# [FOM] When is it appropriate to treat isomorphism as identity?

Andrej Bauer andrej.bauer at andrej.com
Sat May 23 03:25:28 EDT 2009

```On Fri, May 22, 2009 at 3:15 AM, Vaughan Pratt <pratt at cs.stanford.edu> wrote:
> Andrej, since your answer isn't entirely consistent with mine, maybe we
> should compare notes.  In my example of the polynomial x^2 + c where c
> is 1/n if a certain Turing machine halts at the n-th step and 0
> otherwise, c meets the criterion for being a computable number.  However
> c is also clearly rational, we just don't find out which rational until
> T halts, and may never find out, in which case c = 0, which is still
> rational.

I was not going to trifle over your construction, but since you would
like to compare notes, I should say that your construction does not
work :-), at least not if you want rational numbers to be represented
in the usual way by their numerators and denominators.

For every (description of) Turing machine T define a rational number
q_T as you do:

q_T = 1/n if T stops in the n-th step
q_T = 0    otherwise

If there were an algorithm for computing q_T from T, then we could
solve the Halting oracle by checking whether q_T equals zero (which
can be done because we just look at the numerator of q_T).

Your number q_T can be defined as a real number. It is

q_T = lim_k q_{k,T}

where

q_{k,T} = 1/k if T does not stop in the first k steps
q_{k,T} = 1/n if T stops in the n-th step and n <= k

There is an algorithm that computes q_T, i.e., produces a sequence of
rationals that converge to q_T, together with an explicit rate of
convergence.

Reductions of the Halting problem to various properties of numbers
typically use a limiting process, i.e., a number is defined as an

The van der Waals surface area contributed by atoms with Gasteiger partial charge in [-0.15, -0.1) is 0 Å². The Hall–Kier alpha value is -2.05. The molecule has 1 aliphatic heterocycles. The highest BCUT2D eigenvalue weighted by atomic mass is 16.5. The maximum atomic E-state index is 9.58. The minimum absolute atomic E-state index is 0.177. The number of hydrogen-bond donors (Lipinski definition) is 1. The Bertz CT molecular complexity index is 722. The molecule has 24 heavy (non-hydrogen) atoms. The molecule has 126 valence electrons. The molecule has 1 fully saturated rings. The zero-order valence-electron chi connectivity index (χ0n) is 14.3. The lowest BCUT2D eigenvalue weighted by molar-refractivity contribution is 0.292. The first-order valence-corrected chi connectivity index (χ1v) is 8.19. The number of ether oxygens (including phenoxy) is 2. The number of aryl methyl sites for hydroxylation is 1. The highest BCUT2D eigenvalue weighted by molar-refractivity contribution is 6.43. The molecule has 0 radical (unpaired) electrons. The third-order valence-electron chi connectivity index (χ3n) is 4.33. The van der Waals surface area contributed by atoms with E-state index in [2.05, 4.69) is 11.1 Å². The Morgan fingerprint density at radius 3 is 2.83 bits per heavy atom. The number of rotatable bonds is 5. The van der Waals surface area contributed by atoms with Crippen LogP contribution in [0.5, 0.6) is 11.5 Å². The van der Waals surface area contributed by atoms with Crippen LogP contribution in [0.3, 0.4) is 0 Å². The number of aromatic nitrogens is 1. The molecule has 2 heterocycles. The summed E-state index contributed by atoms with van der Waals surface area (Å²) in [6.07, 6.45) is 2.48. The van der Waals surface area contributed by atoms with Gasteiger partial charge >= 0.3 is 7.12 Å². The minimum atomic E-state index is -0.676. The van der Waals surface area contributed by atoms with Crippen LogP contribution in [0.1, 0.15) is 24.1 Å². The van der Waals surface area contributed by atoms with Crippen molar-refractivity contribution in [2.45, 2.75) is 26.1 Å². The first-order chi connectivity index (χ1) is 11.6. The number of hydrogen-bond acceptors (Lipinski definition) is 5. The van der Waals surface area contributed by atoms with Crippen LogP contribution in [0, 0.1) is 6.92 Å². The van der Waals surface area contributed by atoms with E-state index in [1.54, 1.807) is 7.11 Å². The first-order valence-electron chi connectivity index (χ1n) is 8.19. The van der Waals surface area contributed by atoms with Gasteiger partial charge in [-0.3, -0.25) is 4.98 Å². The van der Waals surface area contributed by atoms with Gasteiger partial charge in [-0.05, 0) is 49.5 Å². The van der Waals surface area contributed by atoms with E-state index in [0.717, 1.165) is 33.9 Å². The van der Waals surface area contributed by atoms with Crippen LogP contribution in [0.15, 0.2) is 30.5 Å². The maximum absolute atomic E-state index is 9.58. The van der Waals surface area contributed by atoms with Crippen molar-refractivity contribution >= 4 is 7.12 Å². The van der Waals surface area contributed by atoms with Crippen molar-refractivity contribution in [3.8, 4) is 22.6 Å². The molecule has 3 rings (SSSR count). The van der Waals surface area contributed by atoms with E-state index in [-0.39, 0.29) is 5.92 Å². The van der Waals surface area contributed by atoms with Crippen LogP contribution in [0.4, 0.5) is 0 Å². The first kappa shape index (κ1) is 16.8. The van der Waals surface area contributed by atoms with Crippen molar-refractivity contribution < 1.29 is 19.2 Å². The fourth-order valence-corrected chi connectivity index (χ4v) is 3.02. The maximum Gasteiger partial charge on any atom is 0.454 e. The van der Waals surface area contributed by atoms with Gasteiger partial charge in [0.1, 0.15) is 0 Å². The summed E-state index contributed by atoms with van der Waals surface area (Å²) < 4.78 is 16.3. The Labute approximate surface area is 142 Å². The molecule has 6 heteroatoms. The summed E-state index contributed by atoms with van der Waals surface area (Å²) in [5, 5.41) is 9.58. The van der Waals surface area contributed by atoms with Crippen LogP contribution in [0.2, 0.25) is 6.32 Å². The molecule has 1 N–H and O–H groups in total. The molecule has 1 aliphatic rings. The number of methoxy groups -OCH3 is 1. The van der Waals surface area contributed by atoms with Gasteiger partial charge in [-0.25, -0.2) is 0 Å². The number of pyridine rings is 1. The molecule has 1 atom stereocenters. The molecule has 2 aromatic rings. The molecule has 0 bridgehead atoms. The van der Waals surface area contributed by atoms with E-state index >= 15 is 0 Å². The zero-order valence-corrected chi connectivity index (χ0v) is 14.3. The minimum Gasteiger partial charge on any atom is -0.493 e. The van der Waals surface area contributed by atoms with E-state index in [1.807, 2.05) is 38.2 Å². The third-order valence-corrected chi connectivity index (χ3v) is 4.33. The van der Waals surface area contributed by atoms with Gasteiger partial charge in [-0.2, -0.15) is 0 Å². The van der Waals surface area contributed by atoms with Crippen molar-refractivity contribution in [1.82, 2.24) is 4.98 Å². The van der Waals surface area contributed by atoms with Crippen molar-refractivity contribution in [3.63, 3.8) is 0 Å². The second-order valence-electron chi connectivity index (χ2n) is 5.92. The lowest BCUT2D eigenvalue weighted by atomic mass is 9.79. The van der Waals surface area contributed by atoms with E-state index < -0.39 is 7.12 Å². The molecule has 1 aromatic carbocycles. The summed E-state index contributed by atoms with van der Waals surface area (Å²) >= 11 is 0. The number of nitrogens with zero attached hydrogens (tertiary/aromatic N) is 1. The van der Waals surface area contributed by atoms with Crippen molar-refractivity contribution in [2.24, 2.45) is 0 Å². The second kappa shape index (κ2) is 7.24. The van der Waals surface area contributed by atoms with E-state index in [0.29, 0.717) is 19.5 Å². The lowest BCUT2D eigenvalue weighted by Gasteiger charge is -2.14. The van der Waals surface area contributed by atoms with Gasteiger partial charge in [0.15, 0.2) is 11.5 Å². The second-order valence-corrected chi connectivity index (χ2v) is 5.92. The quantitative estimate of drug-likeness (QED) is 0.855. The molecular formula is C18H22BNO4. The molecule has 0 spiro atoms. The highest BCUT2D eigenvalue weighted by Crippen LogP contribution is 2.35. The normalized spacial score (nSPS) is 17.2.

(effective) limit of an (effective) Cauchy sequence with known speed
of convergence.

> The concept of a rational number divorced from its representation is
> intrinsically nonconstructive.  Constructive analysts probably shouldn't
> talk about rational numbers at all, or integers for that matter, other
> than perhaps as a way of speaking about some pre-agreed representation
> of them for which equality is decidable, and then only in situations
> where there is no danger of this sort of confusion.

No, this is not the case. Constructive analysis _can_ speak about
rational and real numbers _without_ mentioning their representations.
Instead we can use the universal properties: the rationals are the
initial field, the reals are the Cauchy-complete archimedean ordered
field (you have to write down the trichotomy law for < in a
constructively acceptable way), the complex numbers are the algebraic
closure of the reals, etc. (Incidentally, I think the last word on a
universal characterization of the reals has not been said.)

Concerete representations can be recovered when constructive
mathematics is interpreted in a realizability model, see e.g.,

http://math.andrej.com/2007/01/21/rz-a-tool-for-bringing-constructive-and-computable-mathematics-closer-to-programming-practice/

With kind regards,

Andrej

```